There will be lots of rules to follow when businesses and dine-in restaurants reopen


When retail businesses and restaurants reopen in Washington, there will be a whole lot of rules to follow.

Gov. Jay Inslee gave a sneak peek Wednesday at what the rest of the state can expect in the weeks ahead when he issued retail and restaurant guidelines.

Those requirements currently only apply to eight counties that were allowed Tuesday to move to Phase 2 of his Safe Start reopening plan.

Restaurants must keep records of their customers

Getting the most attention is a requirement that restaurants keep a record of all their guests.

“If the establishment offers table service, create a daily log of all customers and maintain that daily log for 30 days, including telephone/email contact information, and time in. This will facilitate any contact tracing that might need to occur,” the guidelines state.

Inslee unveiled his contact tracing plan Tuesday, saying he will utilize the Washington National Guard, Department of Licensing and state and local health care officials to track people potentially exposed to the coronavirus.

They then will be placed in in-home quarantine until they have tested negative.

Inslee’s guidelines for retail and restaurants don’t require customers wear face coverings but employees must.

“All businesses are required to post signage at the entrance to their business to strongly encourage their customers to use cloth face coverings when in store with their staff,” the guidelines state.

Restaurant must have disposable menus

For restaurants, the occupancy limit is 50 percent, with tables placed at least 6 feet apart and no more than five people at a table. And there will be no bar seating.

They’re also required to have single-use menus and condiments.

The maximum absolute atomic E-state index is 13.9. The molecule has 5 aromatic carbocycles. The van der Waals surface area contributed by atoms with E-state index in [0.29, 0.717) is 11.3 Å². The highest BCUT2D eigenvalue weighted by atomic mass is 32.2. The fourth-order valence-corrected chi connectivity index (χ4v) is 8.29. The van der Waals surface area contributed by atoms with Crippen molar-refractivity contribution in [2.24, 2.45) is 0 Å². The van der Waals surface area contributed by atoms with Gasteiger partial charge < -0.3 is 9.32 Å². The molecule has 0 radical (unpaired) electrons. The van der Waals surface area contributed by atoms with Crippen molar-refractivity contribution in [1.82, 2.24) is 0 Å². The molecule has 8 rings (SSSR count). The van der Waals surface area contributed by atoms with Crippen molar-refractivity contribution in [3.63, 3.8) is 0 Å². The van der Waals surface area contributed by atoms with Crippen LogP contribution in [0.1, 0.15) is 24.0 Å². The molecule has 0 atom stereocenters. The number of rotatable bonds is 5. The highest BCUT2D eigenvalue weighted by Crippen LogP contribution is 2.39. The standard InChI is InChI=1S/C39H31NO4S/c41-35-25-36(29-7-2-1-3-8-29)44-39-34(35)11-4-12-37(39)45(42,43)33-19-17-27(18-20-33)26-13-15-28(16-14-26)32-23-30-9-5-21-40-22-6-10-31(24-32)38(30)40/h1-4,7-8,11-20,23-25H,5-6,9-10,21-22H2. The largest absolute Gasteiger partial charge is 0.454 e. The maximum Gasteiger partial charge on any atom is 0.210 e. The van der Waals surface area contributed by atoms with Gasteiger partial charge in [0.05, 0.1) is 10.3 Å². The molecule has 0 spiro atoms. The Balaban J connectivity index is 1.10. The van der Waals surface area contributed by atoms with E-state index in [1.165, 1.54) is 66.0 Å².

For retail, there can’t be more than a 30 percent occupancy of a store, as determined by fire code.

Businesses will need to have 6-foot spaces marked off outside their stores and assign employees to assist and monitor customers waiting to enter.

In addition, there are requirements for more 6-foot markers inside the store and special hours for high-risk people, when possible.

Trying on but not buying a clothing item

In clothing stores, if someone tries on an item but doesn’t purchase it, that item must be taken off the sales floor and stored for at least 24 hours.

There are also several requirements for hand washing and sanitation practices at restaurants and businesses.

Other sectors of the economy that will be allowed to resume during Phase 2 are real estate, currently idled manufacturing, additional construction, hair and nail salons, barbers, pet groomers and some professional services.

But they won’t be allowed to reopen until specific guidelines are ready for each industry.

The eight counties being allowed to move to Phase 2, based on a population of less than 75,000 and no new COVID-19 cases in the past three weeks, are Columbia, Garfield, Lincoln, Ferry, Pend Oreille, Wahkiakum and Skamania.

It appears the rest of the state will be eligible to move to Phase 2 on May 26. Inslee announced the state was entering Phase 1 May 5 and there will be at least three weeks between each phase.